He hasn’t gotten a ton of recognition for it, but Adam Ottavino has quietly put together a fantastic season out of the Yankee bullpen so far this season. Sure, he had a rough outing in the London Series, but every pitcher did. The narrative ought to stay the same: Ottavino has put up some great results so far.
Few pitchers have a better Statcast profile. Hitters don’t get the bat on the ball too often when facing Ottavino because he strikes out batters 34% of the time, putting him in the 95th percentile around the league. That’s definitely a testament to his stuff. We all know how dominant his slider can be. Here’s a reminder, in case you need a refresher:
Adam Ottavino, Unhittable 86mph Slider (w/ tail). pic.twitter.com/FTd995SSUx— Rob Friedman (@PitchingNinja) June 2, 2019
Statcast measures the horizontal break at 142% better than average, which, for lack of a better word, is wild. There’s also his sinker, or two-seam fastball depending on who you ask. Statcast calls this pitch a sinker:
This combination has proved lethal to hitters. When they do make contact, it doesn’t often hurt. Ottavino ranks 39th out of 425 in barrels per plate appearance, is in the top 10% of the league in hard-hit percentage, and has the eight best average exit velocity in all the league. This is all to say Ottavino doesn’t often get hurt when he allows contact. He’s got pure swing-and-miss stuff, and that stuff also avoids barrels. There isn’t much more teams can ask out of a late-inning reliever.
For how dominant he’s been, there are some “red flags” in Ottavino’s stat line that traditionally indicate he might come down to Earth a little.
First, there’s his xFIP, which is generally thought of as one of the best predictive stats for ERA. Right now, Ottavino is wildly outperforming his xFIP based on his ERA. His 1.51 ERA is obviously fantastic, but his xFIP is 4.17. An xFIP that high puts him in the neighborhood of Luis Cessa and Jonathan Holder, and Yankees fans have seen how badly those two pitchers have struggled this season.
Additionally, Ottavino leaves 99% of his runners on base, a remarkably above-average number. This figure is likely unsustainable over the course of a season because at 99%, there’s really only one way that stat can go—down. To be fair, big time strikeout pitchers like Ottavino can certainly maintain a higher LOB% than other pitchers, but between 2017 and 2018, only seven qualified relievers maintained a LOB% higher than 90%. Ottavino’s career average is about 77%.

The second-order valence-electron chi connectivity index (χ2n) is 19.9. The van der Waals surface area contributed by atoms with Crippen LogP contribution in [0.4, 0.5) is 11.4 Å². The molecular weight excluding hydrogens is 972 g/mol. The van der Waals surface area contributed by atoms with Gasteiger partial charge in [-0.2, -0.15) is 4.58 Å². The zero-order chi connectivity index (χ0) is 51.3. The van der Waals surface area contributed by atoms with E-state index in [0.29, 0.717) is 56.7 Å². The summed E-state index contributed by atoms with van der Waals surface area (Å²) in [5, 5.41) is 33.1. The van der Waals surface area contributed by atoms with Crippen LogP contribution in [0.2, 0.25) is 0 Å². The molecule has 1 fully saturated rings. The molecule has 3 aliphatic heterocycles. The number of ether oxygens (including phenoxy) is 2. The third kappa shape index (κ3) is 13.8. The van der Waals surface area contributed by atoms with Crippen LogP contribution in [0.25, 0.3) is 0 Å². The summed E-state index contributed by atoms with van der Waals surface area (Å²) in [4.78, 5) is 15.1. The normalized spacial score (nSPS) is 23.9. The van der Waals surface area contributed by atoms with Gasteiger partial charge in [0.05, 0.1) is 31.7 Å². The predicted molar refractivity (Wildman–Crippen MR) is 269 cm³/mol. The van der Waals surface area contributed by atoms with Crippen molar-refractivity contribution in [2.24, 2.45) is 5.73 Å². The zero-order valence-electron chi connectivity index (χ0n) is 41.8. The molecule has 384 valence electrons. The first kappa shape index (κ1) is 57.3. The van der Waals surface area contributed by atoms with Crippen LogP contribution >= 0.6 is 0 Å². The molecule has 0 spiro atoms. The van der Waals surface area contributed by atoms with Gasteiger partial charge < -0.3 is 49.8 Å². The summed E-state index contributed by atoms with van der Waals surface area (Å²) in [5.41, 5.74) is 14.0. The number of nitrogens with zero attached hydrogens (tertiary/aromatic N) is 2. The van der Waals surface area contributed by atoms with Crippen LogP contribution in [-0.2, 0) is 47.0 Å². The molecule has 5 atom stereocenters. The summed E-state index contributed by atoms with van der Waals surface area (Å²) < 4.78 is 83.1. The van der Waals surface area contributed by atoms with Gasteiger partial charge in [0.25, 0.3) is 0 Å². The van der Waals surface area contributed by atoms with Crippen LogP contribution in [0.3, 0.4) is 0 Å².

These numbers could indicate some regression is on the horizon, but that might not be the case. We know Ottavino has incredible stuff, and we know that when hitters make contact, it generally doesn’t hurt too bad. This combination likely means his high xFIP rates are caused by something else and his current stat line isn’t driven by luck. I suspect the reason the LOB% and xFIP numbers are so bad is because Ottavino likely has an higher-than-normal walk rate this year. Increased walks are driving up his xFIP, and more free passes are putting more runners on, which brings up his LOB%.
Right now, Ottavino’s walk rate is about six walks per nine innings, or about 16% of the batters he faces. This is about two more walks per nine innings than his career average. Statcast shows about a 2% drop in In-Zone% on his slider, but every other pitch he throws has seen improvement from last season, where he posted a 4.17 BB/9. Moreover, he’s had an increase in Edge% with all of his pitches, meaning he’s had no problems throwing to the corners this year. Here’s an image:
Either he’s just missing the zone, or he’s not getting enough called strikes on the corners. Regardless, the increase in walks hasn’t meant he’s been wildly off base with his pitches. He’s just missing to the point where this “problem” doesn’t seem like one that will plague him all season long.
Granted, the 4.17 BB/9 rate from 2018 isn’t a fantastic number to emulate, but his current rate of about 6.0 BB/9 probably isn’t the real Ottavino. This problem is similar to the one Dellin Betances had back in 2017. He too had an elevated xFIP because of high walks, but he wasn’t in the zone with his pitches as much as Ottavino is this season. Betances was still good that year, but the walks did hold him back at times. This seems to be where Ottavino is right now, and like Betances, he’s likely a tweak or two away from correcting the problem.
Overall, Ottavino has been a fantastic pitcher for the Yankees. His pure stuff is some of the best in the league, and it consistently fools hitters out of making serious contact against him. Some of his peripherals suggest he might come down to Earth, but I’m not so sure that’s the case because of a suspiciously high walk rate this year. The high number of walks could stem from a couple of different factors, but some graphics indicate that he’s just missing the zone. A mechanical adjustment, some friendlier strike calls, or a combination of the two could start turning the tide on the walk rate, and hopefully some of Otto’s scarier stats will normalize.